A glacier is a large persistent body of ice. They form over many years, often centuries. Glaciers form only on land and should not be confused with icebergs which are huge bodies of ice that float on water. Glaciers and icebergs together hold most of Earth’s fresh waters. Here’s a list of the most amazing and famous glaciers in the world:
1. Perito Moreno Glacier, Argentina
Located 48 miles from the town of El Calafate. The Perito Moreno Glacier is a huge tourists attraction, most of which arrive to El Calafate to the sole purpose of visiting this Glacier. The tourists can view the glacier from a small boat on Lake Argentino, or from three viewing areas on land. Lucky visitors witness huge chunks of ice breaking from the glacier and plummeting into Lake Argentino. The more adventurous can go on a walk on the glacier or a helicopter flight. The Perito Moreno is 30 km (19 mi) in length.
2. Margerie Glacier, Glacier Bay, Alaska
Margerie Glacier is a 21-mile-long (34 km) glacier in Glacier Bay National Park and Preserve in Alaska. Like the Perito Moreno, it is also a major tourists attraction.
3. Furtwängler Glacier, Mount Kilimanjaro, Tanzania
The Furtwängler Glacier is located near the summit of Mount Kilimanjaro in Tanzania. Furtwängler Glacier is a small remnant of an enormous icecap which once crowned the summit of Mount Kilimanjaro. This icecap has retreated significantly over the past century; between 1912 and 2000, 82 percent of the glacial ice on the mountain has disappeared.The retreat of glacial ice on the summit is expected to continue and by the year 2020, all the glaciers on top of the mountain may be gone, although seasonal snows will continue to cover the higher sections of the mountain for several months of the year.
4. Pasterze Glacier, Austria
The Pasterze is around 8.4 kilometers (5.2 mi) in length, making it the longest glacier in Austria and in the Eastern Alps. It lies directly beneath Austria’s highest mountain, the Grossglockner. The length of the glacier currently decreases about 10 m (33 ft) each year. It’s thickness is about 120 m (400 ft).
5. Vatnajökull Glacier, Iceland
Vatnajökull (meaning Glacier of Rivers), also known as the Vatna Glacier, is the largest and most voluminous glacier in Iceland, and one of the largest in area in Europe. It covers more than 8% of Iceland. The amazing Jökulsárlón (literally “glacial river lagoon”) is a large glacial lake that connected to the ocean and contains huge amount of icebergs that broke off Vanta glacier. It’s truly an incredible sight.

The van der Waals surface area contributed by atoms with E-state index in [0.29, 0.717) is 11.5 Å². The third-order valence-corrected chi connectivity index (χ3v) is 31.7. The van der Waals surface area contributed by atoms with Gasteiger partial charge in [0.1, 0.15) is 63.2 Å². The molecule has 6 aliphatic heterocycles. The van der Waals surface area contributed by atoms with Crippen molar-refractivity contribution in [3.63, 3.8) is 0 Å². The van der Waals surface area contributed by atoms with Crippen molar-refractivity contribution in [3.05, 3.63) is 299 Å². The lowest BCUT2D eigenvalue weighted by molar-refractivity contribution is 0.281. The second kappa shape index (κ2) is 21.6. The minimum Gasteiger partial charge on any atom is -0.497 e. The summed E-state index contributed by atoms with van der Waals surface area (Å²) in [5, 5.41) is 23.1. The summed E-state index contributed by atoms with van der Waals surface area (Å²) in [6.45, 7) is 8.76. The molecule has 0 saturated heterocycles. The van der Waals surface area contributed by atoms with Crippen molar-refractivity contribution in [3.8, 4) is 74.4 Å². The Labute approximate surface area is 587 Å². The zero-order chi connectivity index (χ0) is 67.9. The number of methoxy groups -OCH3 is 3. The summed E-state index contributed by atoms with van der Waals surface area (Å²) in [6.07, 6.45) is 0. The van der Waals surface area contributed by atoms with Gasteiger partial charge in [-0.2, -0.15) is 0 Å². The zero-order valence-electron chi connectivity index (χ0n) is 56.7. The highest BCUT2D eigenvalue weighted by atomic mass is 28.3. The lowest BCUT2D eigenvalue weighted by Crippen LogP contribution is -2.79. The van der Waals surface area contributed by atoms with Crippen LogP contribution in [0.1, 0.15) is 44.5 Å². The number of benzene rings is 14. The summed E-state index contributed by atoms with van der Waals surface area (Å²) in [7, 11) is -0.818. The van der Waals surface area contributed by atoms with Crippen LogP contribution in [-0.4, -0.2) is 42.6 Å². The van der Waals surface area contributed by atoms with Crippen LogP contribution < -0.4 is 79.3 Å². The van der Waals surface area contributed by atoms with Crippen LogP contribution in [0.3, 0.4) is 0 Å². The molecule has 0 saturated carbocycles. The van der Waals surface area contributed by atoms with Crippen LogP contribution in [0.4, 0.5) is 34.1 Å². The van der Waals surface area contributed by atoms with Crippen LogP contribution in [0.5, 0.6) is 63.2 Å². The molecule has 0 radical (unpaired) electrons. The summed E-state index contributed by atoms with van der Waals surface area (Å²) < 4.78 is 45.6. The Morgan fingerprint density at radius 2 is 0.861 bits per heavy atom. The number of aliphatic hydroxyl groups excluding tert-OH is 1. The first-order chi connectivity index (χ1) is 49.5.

6. Fox Glacier and Franz Josef Glacier, New Zealand
The Franz Josef is a 12 km (7.5 mi) long glacier and the Fox Glacier is a 13 km (8.1) long glacier, both located on the West Coast of New Zealand’s South Island. These glaciers are unique due to the fact that they descend from the Southern Alps to less than 300 meters (980 ft) above sea level, to a greenery temperate rainforest. Visiting these glaciers and doing a glacier walk are one of the most famous attractions in New Zealand’s south island.
7. Biafo Glacier, Pakistan
The Biafo Glacier is a 63 km (39 mi) long glacier in the Karakoram Mountains which meets the 49 km (30 mi) long Hispar (Nagar) Glacier at an altitude of 5,128 m (16,824 ft) to create the world’s longest glacial system outside the polar regions.
8. Canada Glacier, Antarctica
Antarctica is home to numerous glaciers and is a popular destination, with an ever increasing number of tourists. Canada glacier is just one of the many glaciers. It is a small glacier flowing south-east into the northern side of Taylor Valley in Victoria Land. The glacier receives less than 10 cm of snowfall annually and is technically a desert ecosystem. Its seasonal melting feeds Lake Fryxell to the west and Lake Hoare to the east
9. Yulong Glacier, China
Located on Yulong Mountain, also known as Jade Dragon Snow Mountain, in southwestern China. The highest peak of the mountain is 5,596 m (18,360 ft)
10. Jostedalsbreen Glacier, Norway
The largest glacier in continental Europe. It is situated in western Norway.It is 60 km (37 mi) long, 600 m (2,000 ft) thick and covers an area of 487 square km (188 sq mi).